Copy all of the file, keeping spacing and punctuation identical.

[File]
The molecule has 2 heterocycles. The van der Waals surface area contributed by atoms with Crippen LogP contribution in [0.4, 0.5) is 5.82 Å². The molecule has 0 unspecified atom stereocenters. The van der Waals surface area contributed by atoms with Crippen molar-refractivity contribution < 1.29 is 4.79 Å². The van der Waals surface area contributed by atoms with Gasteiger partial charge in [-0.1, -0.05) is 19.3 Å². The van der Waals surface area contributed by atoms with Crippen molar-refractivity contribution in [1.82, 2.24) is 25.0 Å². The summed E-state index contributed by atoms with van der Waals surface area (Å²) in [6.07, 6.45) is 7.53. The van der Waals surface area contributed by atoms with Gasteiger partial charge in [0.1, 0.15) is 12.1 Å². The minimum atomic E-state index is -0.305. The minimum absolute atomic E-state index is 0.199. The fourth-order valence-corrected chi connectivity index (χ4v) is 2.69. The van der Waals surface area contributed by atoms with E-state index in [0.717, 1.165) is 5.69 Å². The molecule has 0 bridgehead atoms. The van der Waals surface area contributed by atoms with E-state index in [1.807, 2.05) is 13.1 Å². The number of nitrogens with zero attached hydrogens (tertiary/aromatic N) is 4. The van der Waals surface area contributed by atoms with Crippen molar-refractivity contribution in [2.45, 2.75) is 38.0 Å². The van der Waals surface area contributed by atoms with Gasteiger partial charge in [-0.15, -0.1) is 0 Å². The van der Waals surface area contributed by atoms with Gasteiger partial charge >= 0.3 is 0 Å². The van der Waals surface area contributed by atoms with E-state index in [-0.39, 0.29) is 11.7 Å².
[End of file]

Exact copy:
The molecule has 2 heterocycles. The van der Waals surface area contributed by atoms with Crippen LogP contribution in [0.4, 0.5) is 5.82 Å². The molecule has 0 unspecified atom stereocenters. The van der Waals surface area contributed by atoms with Crippen molar-refractivity contribution < 1.29 is 4.79 Å². The van der Waals surface area contributed by atoms with Gasteiger partial charge in [-0.1, -0.05) is 19.3 Å². The van der Waals surface area contributed by atoms with Crippen molar-refractivity contribution in [1.82, 2.24) is 25.0 Å². The summed E-state index contributed by atoms with van der Waals surface area (Å²) in [6.07, 6.45) is 7.53. The van der Waals surface area contributed by atoms with Gasteiger partial charge in [0.1, 0.15) is 12.1 Å². The minimum atomic E-state index is -0.305. The minimum absolute atomic E-state index is 0.199. The fourth-order valence-corrected chi connectivity index (χ4v) is 2.69. The van der Waals surface area contributed by atoms with E-state index in [0.717, 1.165) is 5.69 Å². The molecule has 0 bridgehead atoms. The van der Waals surface area contributed by atoms with E-state index in [1.807, 2.05) is 13.1 Å². The number of nitrogens with zero attached hydrogens (tertiary/aromatic N) is 4. The van der Waals surface area contributed by atoms with Crippen molar-refractivity contribution in [2.45, 2.75) is 38.0 Å². The van der Waals surface area contributed by atoms with Gasteiger partial charge in [-0.15, -0.1) is 0 Å². The van der Waals surface area contributed by atoms with Gasteiger partial charge >= 0.3 is 0 Å². The van der Waals surface area contributed by atoms with E-state index in [-0.39, 0.29) is 11.7 Å².